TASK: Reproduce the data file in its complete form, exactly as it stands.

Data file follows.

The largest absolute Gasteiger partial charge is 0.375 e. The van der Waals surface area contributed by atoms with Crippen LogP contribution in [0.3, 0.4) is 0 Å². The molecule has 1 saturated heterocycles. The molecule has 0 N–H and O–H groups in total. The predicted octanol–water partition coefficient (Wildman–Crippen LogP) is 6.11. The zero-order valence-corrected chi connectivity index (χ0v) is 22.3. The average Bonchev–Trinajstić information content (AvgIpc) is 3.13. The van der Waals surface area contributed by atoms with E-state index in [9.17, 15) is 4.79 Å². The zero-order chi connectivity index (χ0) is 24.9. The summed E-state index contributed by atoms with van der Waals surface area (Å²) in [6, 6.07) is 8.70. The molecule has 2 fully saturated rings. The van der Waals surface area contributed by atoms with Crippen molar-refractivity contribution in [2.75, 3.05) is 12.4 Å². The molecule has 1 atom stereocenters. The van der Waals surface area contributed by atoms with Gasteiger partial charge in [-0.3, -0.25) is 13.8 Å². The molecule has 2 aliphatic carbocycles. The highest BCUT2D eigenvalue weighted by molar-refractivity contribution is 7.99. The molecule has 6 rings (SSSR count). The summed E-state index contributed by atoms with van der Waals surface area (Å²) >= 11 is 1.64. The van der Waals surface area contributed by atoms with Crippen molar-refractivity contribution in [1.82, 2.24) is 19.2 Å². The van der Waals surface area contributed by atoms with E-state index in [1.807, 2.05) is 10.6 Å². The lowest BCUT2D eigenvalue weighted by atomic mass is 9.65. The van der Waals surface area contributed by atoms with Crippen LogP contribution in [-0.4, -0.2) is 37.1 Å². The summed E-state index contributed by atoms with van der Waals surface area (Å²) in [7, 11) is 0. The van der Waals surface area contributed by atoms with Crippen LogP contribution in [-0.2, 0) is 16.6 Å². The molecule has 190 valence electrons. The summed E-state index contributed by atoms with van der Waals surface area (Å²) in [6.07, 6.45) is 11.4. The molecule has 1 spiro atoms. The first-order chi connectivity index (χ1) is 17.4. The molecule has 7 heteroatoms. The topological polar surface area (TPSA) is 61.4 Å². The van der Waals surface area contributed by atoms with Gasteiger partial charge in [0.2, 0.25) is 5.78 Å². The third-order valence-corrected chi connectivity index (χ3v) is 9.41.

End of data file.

The largest absolute Gasteiger partial charge is 0.375 e. The van der Waals surface area contributed by atoms with Crippen LogP contribution in [0.3, 0.4) is 0 Å². The molecule has 1 saturated heterocycles. The molecule has 0 N–H and O–H groups in total. The predicted octanol–water partition coefficient (Wildman–Crippen LogP) is 6.11. The zero-order valence-corrected chi connectivity index (χ0v) is 22.3. The average Bonchev–Trinajstić information content (AvgIpc) is 3.13. The van der Waals surface area contributed by atoms with E-state index in [9.17, 15) is 4.79 Å². The zero-order chi connectivity index (χ0) is 24.9. The summed E-state index contributed by atoms with van der Waals surface area (Å²) in [6, 6.07) is 8.70. The molecule has 2 fully saturated rings. The van der Waals surface area contributed by atoms with Crippen molar-refractivity contribution in [2.75, 3.05) is 12.4 Å². The molecule has 1 atom stereocenters. The van der Waals surface area contributed by atoms with Gasteiger partial charge in [-0.3, -0.25) is 13.8 Å². The molecule has 2 aliphatic carbocycles. The highest BCUT2D eigenvalue weighted by molar-refractivity contribution is 7.99. The molecule has 6 rings (SSSR count). The summed E-state index contributed by atoms with van der Waals surface area (Å²) >= 11 is 1.64. The van der Waals surface area contributed by atoms with Crippen molar-refractivity contribution in [1.82, 2.24) is 19.2 Å². The van der Waals surface area contributed by atoms with E-state index in [1.807, 2.05) is 10.6 Å². The lowest BCUT2D eigenvalue weighted by atomic mass is 9.65. The van der Waals surface area contributed by atoms with Crippen LogP contribution in [-0.4, -0.2) is 37.1 Å². The summed E-state index contributed by atoms with van der Waals surface area (Å²) in [7, 11) is 0. The van der Waals surface area contributed by atoms with Crippen LogP contribution in [-0.2, 0) is 16.6 Å². The molecule has 190 valence electrons. The summed E-state index contributed by atoms with van der Waals surface area (Å²) in [6.07, 6.45) is 11.4. The molecule has 1 spiro atoms. The first-order chi connectivity index (χ1) is 17.4. The molecule has 7 heteroatoms. The topological polar surface area (TPSA) is 61.4 Å². The van der Waals surface area contributed by atoms with Gasteiger partial charge in [0.2, 0.25) is 5.78 Å². The third-order valence-corrected chi connectivity index (χ3v) is 9.41.